American Gods by Neil Gaiman.
HarperCollins Publishers: NY, 2001.
Originally William Morrow: NY, 2001.

There is a battle brewing between the forgotten gods from other countries and cultures and the new American gods of technology and money. The forgotten gods feed on some form of sacrifice (given freely or not) to stay alive. Shadow, formerly in prison, has been contracted by one of the gods (apparently the ringleader) to play an important role in the confrontation. It isn't clear until the end what his purpose is; he is just following orders. Because he has been set up, his wife comes back from the dead to protect him. His innate goodness also affords him protection.

A host of gods and cultural figures are trotted out in this literary tale-mostly the forgotten ones. They lead colorful, and mostly pathetic, lives. I would have been interested to see more of the new gods.

Perhaps I read through it too quickly. I sense there is more under the surface than I recognized. It is definitely a symbolic work. In this copy of the story, there are an interview and review questions, which I read halfway through, to help mull it over.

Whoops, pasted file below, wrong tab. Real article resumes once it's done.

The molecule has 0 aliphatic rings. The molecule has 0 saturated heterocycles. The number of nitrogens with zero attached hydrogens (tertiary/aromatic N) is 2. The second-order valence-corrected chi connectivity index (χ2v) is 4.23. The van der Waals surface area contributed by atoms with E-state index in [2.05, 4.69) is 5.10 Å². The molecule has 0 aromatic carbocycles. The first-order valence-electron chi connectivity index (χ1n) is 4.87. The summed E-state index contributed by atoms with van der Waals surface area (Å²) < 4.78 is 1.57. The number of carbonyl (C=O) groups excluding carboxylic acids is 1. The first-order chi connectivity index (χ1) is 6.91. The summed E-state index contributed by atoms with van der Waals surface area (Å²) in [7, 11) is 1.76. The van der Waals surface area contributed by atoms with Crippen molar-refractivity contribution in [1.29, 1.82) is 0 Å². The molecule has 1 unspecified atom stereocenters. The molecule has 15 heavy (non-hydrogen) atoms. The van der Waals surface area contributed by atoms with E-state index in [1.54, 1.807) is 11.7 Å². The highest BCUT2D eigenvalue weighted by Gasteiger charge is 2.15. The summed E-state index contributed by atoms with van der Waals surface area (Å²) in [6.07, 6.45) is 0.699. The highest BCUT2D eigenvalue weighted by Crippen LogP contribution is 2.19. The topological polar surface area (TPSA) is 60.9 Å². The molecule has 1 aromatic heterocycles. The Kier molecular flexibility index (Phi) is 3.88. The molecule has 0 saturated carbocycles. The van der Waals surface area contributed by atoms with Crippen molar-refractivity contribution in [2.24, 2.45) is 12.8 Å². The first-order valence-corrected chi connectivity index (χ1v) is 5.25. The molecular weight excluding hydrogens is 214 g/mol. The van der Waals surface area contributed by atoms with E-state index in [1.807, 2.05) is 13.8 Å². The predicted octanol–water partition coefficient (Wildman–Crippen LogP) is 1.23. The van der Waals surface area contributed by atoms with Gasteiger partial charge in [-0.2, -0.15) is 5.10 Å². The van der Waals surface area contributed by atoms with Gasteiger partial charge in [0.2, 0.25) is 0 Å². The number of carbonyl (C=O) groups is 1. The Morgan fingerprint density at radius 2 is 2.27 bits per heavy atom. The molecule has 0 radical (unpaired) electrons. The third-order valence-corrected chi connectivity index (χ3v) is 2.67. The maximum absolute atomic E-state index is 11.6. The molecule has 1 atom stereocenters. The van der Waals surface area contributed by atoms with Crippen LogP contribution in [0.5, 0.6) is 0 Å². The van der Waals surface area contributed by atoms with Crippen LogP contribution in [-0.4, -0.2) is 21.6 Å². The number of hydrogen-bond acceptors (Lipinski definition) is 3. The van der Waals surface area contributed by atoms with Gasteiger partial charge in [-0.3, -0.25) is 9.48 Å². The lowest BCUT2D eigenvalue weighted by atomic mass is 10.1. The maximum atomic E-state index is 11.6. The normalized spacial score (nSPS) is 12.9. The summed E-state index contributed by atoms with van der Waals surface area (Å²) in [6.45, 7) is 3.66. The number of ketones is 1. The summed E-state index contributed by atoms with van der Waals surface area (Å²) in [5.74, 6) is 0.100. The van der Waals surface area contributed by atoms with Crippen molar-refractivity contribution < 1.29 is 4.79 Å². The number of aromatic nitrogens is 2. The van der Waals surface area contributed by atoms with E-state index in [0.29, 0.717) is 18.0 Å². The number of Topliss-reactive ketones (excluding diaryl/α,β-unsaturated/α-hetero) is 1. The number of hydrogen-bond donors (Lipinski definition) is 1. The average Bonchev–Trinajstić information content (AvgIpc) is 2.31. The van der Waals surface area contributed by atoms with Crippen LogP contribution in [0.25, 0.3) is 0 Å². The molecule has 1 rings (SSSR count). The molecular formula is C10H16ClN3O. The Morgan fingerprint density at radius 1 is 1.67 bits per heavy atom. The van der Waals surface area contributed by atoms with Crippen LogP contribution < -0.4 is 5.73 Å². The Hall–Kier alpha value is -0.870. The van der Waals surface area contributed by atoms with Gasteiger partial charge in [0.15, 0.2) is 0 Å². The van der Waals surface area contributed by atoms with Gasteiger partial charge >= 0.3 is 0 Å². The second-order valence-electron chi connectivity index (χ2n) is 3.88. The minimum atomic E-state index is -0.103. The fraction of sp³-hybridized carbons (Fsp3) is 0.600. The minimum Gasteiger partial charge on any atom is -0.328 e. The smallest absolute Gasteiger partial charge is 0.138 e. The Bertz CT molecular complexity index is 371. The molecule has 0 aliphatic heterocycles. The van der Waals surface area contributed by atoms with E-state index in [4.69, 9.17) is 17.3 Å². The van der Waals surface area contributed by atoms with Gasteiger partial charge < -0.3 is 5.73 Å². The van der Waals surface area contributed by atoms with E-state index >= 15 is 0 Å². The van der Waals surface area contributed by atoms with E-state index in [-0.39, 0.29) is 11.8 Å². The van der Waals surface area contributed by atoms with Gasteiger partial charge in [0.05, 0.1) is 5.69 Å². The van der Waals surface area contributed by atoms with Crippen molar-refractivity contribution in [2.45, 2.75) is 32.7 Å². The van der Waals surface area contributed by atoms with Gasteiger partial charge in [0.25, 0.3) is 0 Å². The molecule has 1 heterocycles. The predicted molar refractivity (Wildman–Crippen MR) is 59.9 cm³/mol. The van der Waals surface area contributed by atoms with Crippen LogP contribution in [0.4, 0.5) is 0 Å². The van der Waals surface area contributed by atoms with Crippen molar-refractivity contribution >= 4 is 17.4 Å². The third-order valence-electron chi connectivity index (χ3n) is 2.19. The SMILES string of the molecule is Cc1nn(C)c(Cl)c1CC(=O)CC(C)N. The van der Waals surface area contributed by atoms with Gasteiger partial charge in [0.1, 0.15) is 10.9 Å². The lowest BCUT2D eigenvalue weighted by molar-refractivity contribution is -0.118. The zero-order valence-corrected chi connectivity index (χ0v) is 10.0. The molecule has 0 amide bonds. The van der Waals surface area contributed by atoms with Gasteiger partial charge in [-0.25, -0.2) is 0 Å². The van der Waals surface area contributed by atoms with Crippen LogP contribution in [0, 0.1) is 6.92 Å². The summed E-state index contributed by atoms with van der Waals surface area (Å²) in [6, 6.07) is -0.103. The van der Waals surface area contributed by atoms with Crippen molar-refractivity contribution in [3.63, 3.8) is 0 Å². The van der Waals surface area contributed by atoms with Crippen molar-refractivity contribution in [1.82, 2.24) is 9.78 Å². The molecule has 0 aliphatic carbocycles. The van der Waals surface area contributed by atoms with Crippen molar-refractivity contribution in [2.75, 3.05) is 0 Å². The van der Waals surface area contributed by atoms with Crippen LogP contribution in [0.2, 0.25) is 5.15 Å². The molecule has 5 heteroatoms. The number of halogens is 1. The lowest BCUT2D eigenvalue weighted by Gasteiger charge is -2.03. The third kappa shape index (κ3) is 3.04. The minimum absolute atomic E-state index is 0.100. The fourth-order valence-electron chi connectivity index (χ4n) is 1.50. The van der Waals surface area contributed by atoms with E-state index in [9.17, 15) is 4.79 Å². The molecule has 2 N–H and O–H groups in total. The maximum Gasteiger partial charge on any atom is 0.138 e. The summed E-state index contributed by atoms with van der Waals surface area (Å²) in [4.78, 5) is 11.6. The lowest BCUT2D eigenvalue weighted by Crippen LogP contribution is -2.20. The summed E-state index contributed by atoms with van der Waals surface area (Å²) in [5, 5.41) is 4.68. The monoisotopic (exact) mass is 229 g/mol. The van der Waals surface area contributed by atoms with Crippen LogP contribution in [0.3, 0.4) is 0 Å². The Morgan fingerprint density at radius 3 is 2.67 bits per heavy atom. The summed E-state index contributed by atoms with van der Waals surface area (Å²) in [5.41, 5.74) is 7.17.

I read the book after reading a teacher's discussion of using the book in her high school class. There are a couple spots in the book that might not be considered appropriate for that level. They are small parts that can be glossed over. I think the story is excellent and certainly understandable to teenagers. However, being a sheltered female, I would not have been prepared as a teen for the graphicness of a scene in the first chapter. I might have skipped over it and been relieved the rest wasn't that way. Or I might have stopped reading the book. As an adult, I don't feel the scene is necessary. To me, sex is a personal and private thing, and I don't like to see it cheapened or used to sell. Otherwise, it is a deep and riveting story-an exceptional story with reason and a perfect balance between description and visual fluidity.

related-America, faith, sacrifice, purpose of gods, deception, mystery
RL=adult, YA depending on maturity level

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